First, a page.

COP26: Boris Johnson’s climate finance announcement ‘nowhere near enough’
Date: 1 November 2021
Reacting to Boris Johnson’s announcement of an extra £1bn a year of climate finance, Daniel Willis, climate campaigner at Global Justice Now, said:
Proper provision of climate finance is crucial for the success of COP26, but Boris Johnson’s pledge is nowhere near enough. And there remain huge unanswered questions as to whether this is genuinely additional or adequate climate finance.
To truly account for the UK’s historic greenhouse gas emissions, we should be providing $46 billion a year.  But, with the UK being responsible for 9.7% of historic emissions from countries that provide climate finance , $3.4 billion a year is not even an adequate share of the insufficient $100 billion target. As a bare minimum, $9.7 billion of the $100 billion target should come from the UK, which is just one sixth of what we spend on defence. 
“Raiding the existing aid budget and cutting off other vital lines of support for the global south is not good enough. And neither is piling them with more crippling debt. The government must spell out exactly where the money will come from and whether these are grants or loans.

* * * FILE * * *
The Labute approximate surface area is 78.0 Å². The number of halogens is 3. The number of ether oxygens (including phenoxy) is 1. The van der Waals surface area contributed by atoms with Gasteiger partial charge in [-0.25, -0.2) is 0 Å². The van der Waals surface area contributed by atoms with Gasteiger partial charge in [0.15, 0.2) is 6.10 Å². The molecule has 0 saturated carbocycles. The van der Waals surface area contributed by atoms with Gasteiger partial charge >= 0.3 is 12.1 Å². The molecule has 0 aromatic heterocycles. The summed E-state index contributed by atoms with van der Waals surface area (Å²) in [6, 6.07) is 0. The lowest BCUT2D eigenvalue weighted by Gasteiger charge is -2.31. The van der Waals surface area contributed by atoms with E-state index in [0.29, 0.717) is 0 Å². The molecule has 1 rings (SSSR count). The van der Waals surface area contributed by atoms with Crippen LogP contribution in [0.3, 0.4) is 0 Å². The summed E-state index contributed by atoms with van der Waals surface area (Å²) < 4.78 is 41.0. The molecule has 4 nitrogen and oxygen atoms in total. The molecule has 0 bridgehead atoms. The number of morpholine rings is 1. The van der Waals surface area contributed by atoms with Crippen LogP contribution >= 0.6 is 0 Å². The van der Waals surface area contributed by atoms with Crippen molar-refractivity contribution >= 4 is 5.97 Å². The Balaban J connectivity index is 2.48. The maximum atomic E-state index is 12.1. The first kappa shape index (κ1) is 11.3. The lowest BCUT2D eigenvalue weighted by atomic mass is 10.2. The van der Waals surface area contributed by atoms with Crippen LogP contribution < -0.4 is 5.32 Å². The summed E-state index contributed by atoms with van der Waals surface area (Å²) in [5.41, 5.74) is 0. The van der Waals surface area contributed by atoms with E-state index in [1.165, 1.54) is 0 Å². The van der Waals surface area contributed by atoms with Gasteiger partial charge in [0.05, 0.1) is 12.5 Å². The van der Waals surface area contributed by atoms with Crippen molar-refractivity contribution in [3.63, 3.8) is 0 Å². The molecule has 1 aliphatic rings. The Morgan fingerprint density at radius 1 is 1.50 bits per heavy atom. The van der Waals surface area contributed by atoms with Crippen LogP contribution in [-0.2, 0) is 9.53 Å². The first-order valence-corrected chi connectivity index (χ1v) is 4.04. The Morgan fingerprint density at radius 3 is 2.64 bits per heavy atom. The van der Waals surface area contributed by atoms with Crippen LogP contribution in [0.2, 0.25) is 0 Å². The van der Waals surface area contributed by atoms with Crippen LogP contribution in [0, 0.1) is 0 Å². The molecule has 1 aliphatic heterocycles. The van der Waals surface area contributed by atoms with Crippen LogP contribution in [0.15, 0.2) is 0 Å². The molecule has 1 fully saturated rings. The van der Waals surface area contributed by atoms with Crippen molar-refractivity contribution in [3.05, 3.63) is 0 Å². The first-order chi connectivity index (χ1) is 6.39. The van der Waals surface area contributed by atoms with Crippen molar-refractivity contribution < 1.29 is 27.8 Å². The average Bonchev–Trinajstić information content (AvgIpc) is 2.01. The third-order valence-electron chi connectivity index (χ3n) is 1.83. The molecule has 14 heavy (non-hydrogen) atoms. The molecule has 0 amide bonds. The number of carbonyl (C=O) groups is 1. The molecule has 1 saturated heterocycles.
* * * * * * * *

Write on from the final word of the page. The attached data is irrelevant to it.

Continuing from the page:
Notes for editors
For more information on climate finance and the UK’s fair share, please see the Global Justice Now report Financing justice? UK climate finance and how to increase ambition at COP26: https://bit.ly/3hYycuJ
1. Estimate of UK’s fair share of climate finance from statement by leaders from the global south: https://powershiftafrica.org/cop-26-a-five-point-plan-for-solidarity-prosperity-and-fairness/
2. Data from Our World in Data based on the Global Carbon Project – https://ourworldindata.org/contributed-most-global-co2. Combined historic carbon emissions of 14 climate finance providing nations = 799.4 billion tonnes C02e. UK contribution 77.84 billion C02e. 77.84/799,4=0.097 or 9.7%.
3. House of Commons library estimates the UK 2021 defence budget as £41.8 billion or $57.2 billion. 57.2/9.7=5.9.
Photo: Simon Dawson/No 10 Downing Street (CC BY-NC-ND 2.0)